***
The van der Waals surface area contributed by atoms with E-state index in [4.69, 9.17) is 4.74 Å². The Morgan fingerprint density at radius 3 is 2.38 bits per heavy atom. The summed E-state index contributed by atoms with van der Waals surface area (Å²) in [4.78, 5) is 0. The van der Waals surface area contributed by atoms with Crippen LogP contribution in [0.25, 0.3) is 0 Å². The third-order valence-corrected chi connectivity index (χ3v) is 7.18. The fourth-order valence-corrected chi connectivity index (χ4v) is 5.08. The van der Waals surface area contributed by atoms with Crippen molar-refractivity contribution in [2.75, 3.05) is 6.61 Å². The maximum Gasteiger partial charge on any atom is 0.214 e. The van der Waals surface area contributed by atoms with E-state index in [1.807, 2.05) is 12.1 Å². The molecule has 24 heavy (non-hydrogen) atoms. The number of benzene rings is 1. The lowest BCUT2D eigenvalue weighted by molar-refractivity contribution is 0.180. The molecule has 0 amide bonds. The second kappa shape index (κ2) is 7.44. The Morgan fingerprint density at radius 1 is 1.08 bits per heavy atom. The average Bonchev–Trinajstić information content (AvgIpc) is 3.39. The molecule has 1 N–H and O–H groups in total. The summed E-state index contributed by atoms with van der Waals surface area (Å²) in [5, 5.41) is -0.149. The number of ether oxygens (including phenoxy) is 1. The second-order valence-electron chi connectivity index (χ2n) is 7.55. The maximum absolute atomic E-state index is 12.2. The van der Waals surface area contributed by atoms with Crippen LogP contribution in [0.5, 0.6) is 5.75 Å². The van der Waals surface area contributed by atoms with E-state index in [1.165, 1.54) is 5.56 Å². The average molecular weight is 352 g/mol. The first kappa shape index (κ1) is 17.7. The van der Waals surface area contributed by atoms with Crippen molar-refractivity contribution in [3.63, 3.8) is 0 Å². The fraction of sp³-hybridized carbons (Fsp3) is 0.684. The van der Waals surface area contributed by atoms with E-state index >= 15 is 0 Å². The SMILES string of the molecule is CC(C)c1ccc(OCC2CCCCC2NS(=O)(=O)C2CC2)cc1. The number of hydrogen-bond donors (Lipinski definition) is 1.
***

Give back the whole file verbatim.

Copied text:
The van der Waals surface area contributed by atoms with E-state index in [4.69, 9.17) is 4.74 Å². The Morgan fingerprint density at radius 3 is 2.38 bits per heavy atom. The summed E-state index contributed by atoms with van der Waals surface area (Å²) in [4.78, 5) is 0. The van der Waals surface area contributed by atoms with Crippen LogP contribution in [0.25, 0.3) is 0 Å². The third-order valence-corrected chi connectivity index (χ3v) is 7.18. The fourth-order valence-corrected chi connectivity index (χ4v) is 5.08. The van der Waals surface area contributed by atoms with Crippen molar-refractivity contribution in [2.75, 3.05) is 6.61 Å². The maximum Gasteiger partial charge on any atom is 0.214 e. The van der Waals surface area contributed by atoms with E-state index in [1.807, 2.05) is 12.1 Å². The molecule has 24 heavy (non-hydrogen) atoms. The number of benzene rings is 1. The lowest BCUT2D eigenvalue weighted by molar-refractivity contribution is 0.180. The molecule has 0 amide bonds. The second kappa shape index (κ2) is 7.44. The Morgan fingerprint density at radius 1 is 1.08 bits per heavy atom. The average Bonchev–Trinajstić information content (AvgIpc) is 3.39. The molecule has 1 N–H and O–H groups in total. The summed E-state index contributed by atoms with van der Waals surface area (Å²) in [5, 5.41) is -0.149. The number of ether oxygens (including phenoxy) is 1. The second-order valence-electron chi connectivity index (χ2n) is 7.55. The maximum absolute atomic E-state index is 12.2. The van der Waals surface area contributed by atoms with Crippen LogP contribution in [0.5, 0.6) is 5.75 Å². The van der Waals surface area contributed by atoms with E-state index in [1.165, 1.54) is 5.56 Å². The average molecular weight is 352 g/mol. The first kappa shape index (κ1) is 17.7. The van der Waals surface area contributed by atoms with Crippen molar-refractivity contribution in [3.63, 3.8) is 0 Å². The fraction of sp³-hybridized carbons (Fsp3) is 0.684. The van der Waals surface area contributed by atoms with E-state index >= 15 is 0 Å². The SMILES string of the molecule is CC(C)c1ccc(OCC2CCCCC2NS(=O)(=O)C2CC2)cc1. The number of hydrogen-bond donors (Lipinski definition) is 1.